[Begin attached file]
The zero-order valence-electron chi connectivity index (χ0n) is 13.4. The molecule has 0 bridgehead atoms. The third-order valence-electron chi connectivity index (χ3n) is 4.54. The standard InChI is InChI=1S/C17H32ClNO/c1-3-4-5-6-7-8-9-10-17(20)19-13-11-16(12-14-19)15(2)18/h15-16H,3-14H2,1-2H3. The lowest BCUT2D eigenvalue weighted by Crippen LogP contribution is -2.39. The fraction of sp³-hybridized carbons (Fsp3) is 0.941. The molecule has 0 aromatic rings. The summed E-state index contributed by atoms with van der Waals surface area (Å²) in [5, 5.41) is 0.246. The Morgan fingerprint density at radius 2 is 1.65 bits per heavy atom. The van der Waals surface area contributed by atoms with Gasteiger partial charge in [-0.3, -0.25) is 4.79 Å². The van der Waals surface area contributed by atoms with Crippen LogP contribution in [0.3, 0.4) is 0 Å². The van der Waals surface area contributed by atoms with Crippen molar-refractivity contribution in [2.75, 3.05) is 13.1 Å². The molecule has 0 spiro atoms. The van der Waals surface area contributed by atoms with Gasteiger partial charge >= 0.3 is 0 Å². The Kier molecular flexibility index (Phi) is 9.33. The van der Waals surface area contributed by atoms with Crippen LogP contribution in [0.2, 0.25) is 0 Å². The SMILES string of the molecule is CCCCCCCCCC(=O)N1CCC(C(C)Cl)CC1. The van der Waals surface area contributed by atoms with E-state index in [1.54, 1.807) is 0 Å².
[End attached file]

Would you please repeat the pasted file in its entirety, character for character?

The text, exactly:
The zero-order valence-electron chi connectivity index (χ0n) is 13.4. The molecule has 0 bridgehead atoms. The third-order valence-electron chi connectivity index (χ3n) is 4.54. The standard InChI is InChI=1S/C17H32ClNO/c1-3-4-5-6-7-8-9-10-17(20)19-13-11-16(12-14-19)15(2)18/h15-16H,3-14H2,1-2H3. The lowest BCUT2D eigenvalue weighted by Crippen LogP contribution is -2.39. The fraction of sp³-hybridized carbons (Fsp3) is 0.941. The molecule has 0 aromatic rings. The summed E-state index contributed by atoms with van der Waals surface area (Å²) in [5, 5.41) is 0.246. The Morgan fingerprint density at radius 2 is 1.65 bits per heavy atom. The van der Waals surface area contributed by atoms with Gasteiger partial charge in [-0.3, -0.25) is 4.79 Å². The van der Waals surface area contributed by atoms with Crippen LogP contribution in [0.3, 0.4) is 0 Å². The van der Waals surface area contributed by atoms with Crippen molar-refractivity contribution in [2.75, 3.05) is 13.1 Å². The molecule has 0 spiro atoms. The van der Waals surface area contributed by atoms with Gasteiger partial charge >= 0.3 is 0 Å². The Kier molecular flexibility index (Phi) is 9.33. The van der Waals surface area contributed by atoms with Crippen LogP contribution in [0.2, 0.25) is 0 Å². The SMILES string of the molecule is CCCCCCCCCC(=O)N1CCC(C(C)Cl)CC1. The van der Waals surface area contributed by atoms with E-state index in [1.54, 1.807) is 0 Å².